Tell us what you thought of ‘The Help’

Posted by · 3:52 pm · August 13th, 2011

I haven’t yet had a chance to see the bestseller-based civil rights drama “The Help,” but I gather a lot of you have. The film — and more specifically, its first-class female ensemble — clearly hit the right note for Kris, though other reports I’m hearing suggest there’s far more to like about the film’s performances than its honey-dipped politics. (Are you, like some, bothered by a narrative in which a white character’s actions propel social change for the black ones? Or do you agree with the more sanguine view of one of my Twitter friends: in film, liberal guilt is preferable to liberal non-guilt?)

Interested to hear views on the film that dig a little deeper, or at least a little more personal, than the blogosphere’s current fascination over what Oscar category Viola Davis should campaign in. Meanwhile, was Davis the film’s MVP for you, or did another cast member — perhaps Kris’s favorite, Jessica Chastain — steal your affections? Go.

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39 responses so far

  • 1 8-13-2011 at 4:04 pm

    JJ1 said...

    In all honesty, I was most moved by Allison Janney’s performance. I think she stole every scene she was in (and that’s saying a lot, because several minor characters stole scenes).

    And if I were to pick a second favorite, it would be Jessica Chastain’s – for giving dimension to the stereotypical blonde bimbo role. She just created a character to love.

    3rd for me would be Viola Davis for giving heft to the sometimes saccharine film. But she did not knock me out as I expected.

    4th would be Octavia Spencer, who is a REAL hoot. I would not be against a double Supp. Actress scenario for Davis & Spencer. But she still sits 4th for me.

    Emma Stone was solid as a rock. Sissy Spacek made me (and the audience) roar. Cicely Tyson made quite an impression in 2 small, but pivotal scenes. And Bryce Dallas Howard succeeded in making me loathe her character.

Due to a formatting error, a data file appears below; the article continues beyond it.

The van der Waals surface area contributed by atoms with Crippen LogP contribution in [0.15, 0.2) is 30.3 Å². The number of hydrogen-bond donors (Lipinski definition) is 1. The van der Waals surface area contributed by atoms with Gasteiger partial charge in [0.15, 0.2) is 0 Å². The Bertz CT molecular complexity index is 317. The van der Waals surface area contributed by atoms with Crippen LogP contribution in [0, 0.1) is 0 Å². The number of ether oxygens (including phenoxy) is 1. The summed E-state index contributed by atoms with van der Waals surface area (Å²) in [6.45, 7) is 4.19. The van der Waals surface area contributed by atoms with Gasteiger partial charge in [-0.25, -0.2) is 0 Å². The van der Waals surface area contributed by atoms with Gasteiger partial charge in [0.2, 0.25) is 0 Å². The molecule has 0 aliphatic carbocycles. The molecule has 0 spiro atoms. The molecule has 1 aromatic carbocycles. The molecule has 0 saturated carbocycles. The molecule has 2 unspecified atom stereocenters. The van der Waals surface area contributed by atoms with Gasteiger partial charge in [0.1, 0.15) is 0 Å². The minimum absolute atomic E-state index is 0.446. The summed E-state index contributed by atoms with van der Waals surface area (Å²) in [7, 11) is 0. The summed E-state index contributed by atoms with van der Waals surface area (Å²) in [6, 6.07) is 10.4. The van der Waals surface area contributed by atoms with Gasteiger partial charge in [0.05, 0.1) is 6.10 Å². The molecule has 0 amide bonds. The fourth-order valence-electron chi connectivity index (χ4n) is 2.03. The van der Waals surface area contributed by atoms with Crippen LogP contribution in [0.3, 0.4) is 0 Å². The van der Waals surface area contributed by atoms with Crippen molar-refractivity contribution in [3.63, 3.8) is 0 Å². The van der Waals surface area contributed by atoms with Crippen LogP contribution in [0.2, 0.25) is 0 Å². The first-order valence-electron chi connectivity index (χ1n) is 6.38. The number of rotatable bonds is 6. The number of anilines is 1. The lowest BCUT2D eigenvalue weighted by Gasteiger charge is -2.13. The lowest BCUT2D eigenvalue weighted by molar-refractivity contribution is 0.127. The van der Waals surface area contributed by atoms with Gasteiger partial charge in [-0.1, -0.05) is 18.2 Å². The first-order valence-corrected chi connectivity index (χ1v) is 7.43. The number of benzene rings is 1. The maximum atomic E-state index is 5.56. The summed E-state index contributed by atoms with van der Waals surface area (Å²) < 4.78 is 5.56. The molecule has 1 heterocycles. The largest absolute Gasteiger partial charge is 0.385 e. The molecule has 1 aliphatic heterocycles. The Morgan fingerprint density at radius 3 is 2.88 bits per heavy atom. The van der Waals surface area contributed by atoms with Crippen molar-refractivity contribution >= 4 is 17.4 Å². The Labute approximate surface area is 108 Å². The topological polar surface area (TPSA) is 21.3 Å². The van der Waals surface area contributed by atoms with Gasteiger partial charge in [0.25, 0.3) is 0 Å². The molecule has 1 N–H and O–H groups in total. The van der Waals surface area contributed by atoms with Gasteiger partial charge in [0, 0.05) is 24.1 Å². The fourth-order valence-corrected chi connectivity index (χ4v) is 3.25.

The cast is great. The movie does lack a little bite. But on the whole, I found it a very positive experience.

    And on the politics thing: I spoke to my 56 yr. old black female co-worker about the book/film, and she did not have a problem with the narrative.

    She believes that most younger black people will have issue with the film (what they see). But she (and her older family) have experienced a bit of what the film’s about, and didn’t have negative, personal experiences.

    She’s not every black woman, but I take her perspective seriously, for sure.

  • 2 8-13-2011 at 4:53 pm

    Andrea said...

    One of the best female ensemble films I’ve seen. The movie has its faults but man did I enjoy the performances. I laughed and cried and that’s what I want when I’m spending a lot of money to go to the movies.

    Each woman is perfect. I hate that this thread will probably end up pitting the performances against each other because each woman did her job very well.

    But to me the clear standouts and ones worthy of nominations are Viola Davis and Octavia Spencer. What a team they made. Spencer was a delight and Davis final scene has my theater clapping.

    Next would be Jessica Chastain who really is coming on strong as a future A lister. She was great.

    Emma Stone was rock solid. Bryce Dallas Howard was also strong as the bitchy Hilly. Allison Janney has some strong moments. And Sissy Spacek and Cicely Tyson nearly stole the show in their small roles.